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Collaborative Robotics

Collaborative robots, or cobots, are entering the manufacturing scene as the next evolution in automated aids. One of the most notable difference between the classical industrial vs. collaborative robots is the lack of physical barriers separating the human from the robot, which implies that the robot's environment is now dynamic, requiring active sensing and acceptable physical interactions. The work done at BARC attempts to address what the industry deems acceptable for these new types of collaborative robots.

Projects

Physical Human-Robot Interaction

Respective Student(s): Tony Piaskowy

Robots have traditionally been used for swift, highly accurate, and repeatable movements, however this inherently requires lots of preprogrammed information, a stiff structure, and powerful motors. This situation/ has restricted human-robot proximity for obvious safety reasons. However, if there is a way to bring humans and robots together, integration of a new task or dealing with unexpected variations can become much easier with a human element present. The process could merge the flexibility, wealth of sensor information, and trained expertise of the operator along with the strength and accuracy of a robot. Research at the BARC is just starting to look into this problem and currently focuses on efforts including: impedance control, torque/force sensing, and disturbance estimation.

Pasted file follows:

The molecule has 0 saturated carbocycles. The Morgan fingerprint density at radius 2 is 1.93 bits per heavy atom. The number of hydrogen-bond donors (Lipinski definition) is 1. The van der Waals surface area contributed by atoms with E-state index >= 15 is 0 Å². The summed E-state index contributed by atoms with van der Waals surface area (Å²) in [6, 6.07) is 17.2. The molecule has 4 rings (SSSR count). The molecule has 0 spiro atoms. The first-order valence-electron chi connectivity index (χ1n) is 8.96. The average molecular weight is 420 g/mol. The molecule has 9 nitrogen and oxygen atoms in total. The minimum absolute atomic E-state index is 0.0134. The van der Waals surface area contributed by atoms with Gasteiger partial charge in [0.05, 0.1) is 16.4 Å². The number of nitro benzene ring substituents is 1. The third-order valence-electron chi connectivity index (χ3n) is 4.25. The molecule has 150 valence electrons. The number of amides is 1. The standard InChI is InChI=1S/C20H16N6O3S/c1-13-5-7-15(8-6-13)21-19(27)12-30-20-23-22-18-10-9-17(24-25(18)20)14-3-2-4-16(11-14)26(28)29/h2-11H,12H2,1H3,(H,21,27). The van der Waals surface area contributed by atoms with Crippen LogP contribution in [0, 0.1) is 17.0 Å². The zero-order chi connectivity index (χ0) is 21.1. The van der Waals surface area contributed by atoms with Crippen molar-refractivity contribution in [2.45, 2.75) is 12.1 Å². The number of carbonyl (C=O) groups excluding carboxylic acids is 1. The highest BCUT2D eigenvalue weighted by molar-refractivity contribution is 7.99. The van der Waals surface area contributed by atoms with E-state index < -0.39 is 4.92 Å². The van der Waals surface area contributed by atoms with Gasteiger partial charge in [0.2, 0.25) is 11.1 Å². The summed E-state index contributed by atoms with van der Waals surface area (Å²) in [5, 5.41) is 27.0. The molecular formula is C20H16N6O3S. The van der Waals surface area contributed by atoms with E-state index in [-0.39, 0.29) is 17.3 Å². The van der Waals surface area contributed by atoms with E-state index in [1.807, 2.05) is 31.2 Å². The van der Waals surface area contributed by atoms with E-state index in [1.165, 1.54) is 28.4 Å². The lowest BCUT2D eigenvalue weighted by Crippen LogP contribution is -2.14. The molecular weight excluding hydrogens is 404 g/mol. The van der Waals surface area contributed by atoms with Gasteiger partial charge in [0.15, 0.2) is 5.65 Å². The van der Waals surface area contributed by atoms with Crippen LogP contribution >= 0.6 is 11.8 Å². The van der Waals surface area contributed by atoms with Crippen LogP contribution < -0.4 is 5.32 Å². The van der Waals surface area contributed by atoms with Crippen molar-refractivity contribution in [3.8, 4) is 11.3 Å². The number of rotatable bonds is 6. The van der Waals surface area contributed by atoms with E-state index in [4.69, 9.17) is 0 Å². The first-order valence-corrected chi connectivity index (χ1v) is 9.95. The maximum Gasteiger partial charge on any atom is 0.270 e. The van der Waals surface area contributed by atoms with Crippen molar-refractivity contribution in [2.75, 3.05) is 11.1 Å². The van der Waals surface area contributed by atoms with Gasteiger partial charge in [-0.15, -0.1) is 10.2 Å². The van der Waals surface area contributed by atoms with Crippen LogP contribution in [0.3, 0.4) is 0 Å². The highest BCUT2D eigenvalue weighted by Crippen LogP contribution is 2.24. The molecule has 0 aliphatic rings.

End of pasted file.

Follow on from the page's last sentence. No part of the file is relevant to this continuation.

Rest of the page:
Impedance control can allow this type of experience to occur.

(http://i585.photobucket.com/albums/ss297/stcasey34/kid-lifting-car.gif)

Programming by Demonstration (PbD)

Respective Student(s): Tony Piaskowy

Robot movement is not a trivial task in automation. Traditional approaches require programming explicitly the 6 degrees of freedom (DOF), 3 for position and 3 for orientation, for each waypoint along a robot's path. This strategy can be awkward and unintuitive to a non-expert robot programmer. Programming by Demonstration (PbD) attempts to remedy this discomfort by using intuitive user performed task trajectories as implicit 6-DOF inputs. The robot can then 'replay' these trajectories to mimic its human counterpart, avoiding the tedious traditional definition of robot programming.

Programming by Demonstration (PbD) allows human operators to program intuitive movements without using a keyboard.

Example of a Gaussian Process Regression for taking noisy data and processing the underlying shape.

Shared Control

Respective Student(s): Parker Owan

Augmenting human performance with the machine precision has enabled modern engineering. From the industrial revolution to space age computing, machines have aveliated the burden of human error and fatigue limits. Contemporary manufacturing has utlized robotics to meet the requirements of highly repetitive and highly accurate tasks, however often these tasks are fixed preprogrammed routines that are unable to handle large process variation. The work done in the BARC has focused on sharing tool control between the robot and human counterpart, relying on the robot for well informed movements, but enable the robot to request human intervention in areas of uncertainty.

Example of a robot path showing periods of uncertainty from lack of enviroment/task information (red), where the machine control would stop and the human operator control would be requested.